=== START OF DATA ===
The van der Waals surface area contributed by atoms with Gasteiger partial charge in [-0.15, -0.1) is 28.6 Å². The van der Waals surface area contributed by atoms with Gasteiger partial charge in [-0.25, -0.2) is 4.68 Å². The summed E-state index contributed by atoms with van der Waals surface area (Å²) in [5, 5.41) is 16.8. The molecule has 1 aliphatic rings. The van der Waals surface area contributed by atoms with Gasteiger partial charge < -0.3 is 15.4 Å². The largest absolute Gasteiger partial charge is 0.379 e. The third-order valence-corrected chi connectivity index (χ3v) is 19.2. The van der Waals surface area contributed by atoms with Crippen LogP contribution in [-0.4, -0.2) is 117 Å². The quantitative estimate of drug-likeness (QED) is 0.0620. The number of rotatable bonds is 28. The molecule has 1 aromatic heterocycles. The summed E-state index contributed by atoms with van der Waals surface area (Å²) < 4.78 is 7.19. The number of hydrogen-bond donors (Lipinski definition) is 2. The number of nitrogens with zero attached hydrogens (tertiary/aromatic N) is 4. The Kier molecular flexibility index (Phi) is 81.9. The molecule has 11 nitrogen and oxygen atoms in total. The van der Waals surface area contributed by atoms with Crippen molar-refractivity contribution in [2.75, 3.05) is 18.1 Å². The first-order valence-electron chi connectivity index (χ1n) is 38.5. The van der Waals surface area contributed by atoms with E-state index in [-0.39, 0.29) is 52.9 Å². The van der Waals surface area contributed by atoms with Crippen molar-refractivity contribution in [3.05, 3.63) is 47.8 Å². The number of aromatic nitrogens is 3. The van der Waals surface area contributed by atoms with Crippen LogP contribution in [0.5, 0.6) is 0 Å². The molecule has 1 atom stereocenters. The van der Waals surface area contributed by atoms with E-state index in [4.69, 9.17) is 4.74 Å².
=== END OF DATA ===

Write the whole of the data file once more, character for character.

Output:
The van der Waals surface area contributed by atoms with Gasteiger partial charge in [-0.15, -0.1) is 28.6 Å². The van der Waals surface area contributed by atoms with Gasteiger partial charge in [-0.25, -0.2) is 4.68 Å². The summed E-state index contributed by atoms with van der Waals surface area (Å²) in [5, 5.41) is 16.8. The molecule has 1 aliphatic rings. The van der Waals surface area contributed by atoms with Gasteiger partial charge < -0.3 is 15.4 Å². The largest absolute Gasteiger partial charge is 0.379 e. The third-order valence-corrected chi connectivity index (χ3v) is 19.2. The van der Waals surface area contributed by atoms with Crippen LogP contribution in [-0.4, -0.2) is 117 Å². The quantitative estimate of drug-likeness (QED) is 0.0620. The number of rotatable bonds is 28. The molecule has 1 aromatic heterocycles. The summed E-state index contributed by atoms with van der Waals surface area (Å²) < 4.78 is 7.19. The number of hydrogen-bond donors (Lipinski definition) is 2. The number of nitrogens with zero attached hydrogens (tertiary/aromatic N) is 4. The Kier molecular flexibility index (Phi) is 81.9. The molecule has 11 nitrogen and oxygen atoms in total. The van der Waals surface area contributed by atoms with Crippen molar-refractivity contribution in [2.75, 3.05) is 18.1 Å². The first-order valence-electron chi connectivity index (χ1n) is 38.5. The van der Waals surface area contributed by atoms with E-state index in [-0.39, 0.29) is 52.9 Å². The van der Waals surface area contributed by atoms with Crippen molar-refractivity contribution in [3.05, 3.63) is 47.8 Å². The number of aromatic nitrogens is 3. The van der Waals surface area contributed by atoms with Crippen LogP contribution in [0.5, 0.6) is 0 Å². The molecule has 1 atom stereocenters. The van der Waals surface area contributed by atoms with E-state index in [4.69, 9.17) is 4.74 Å².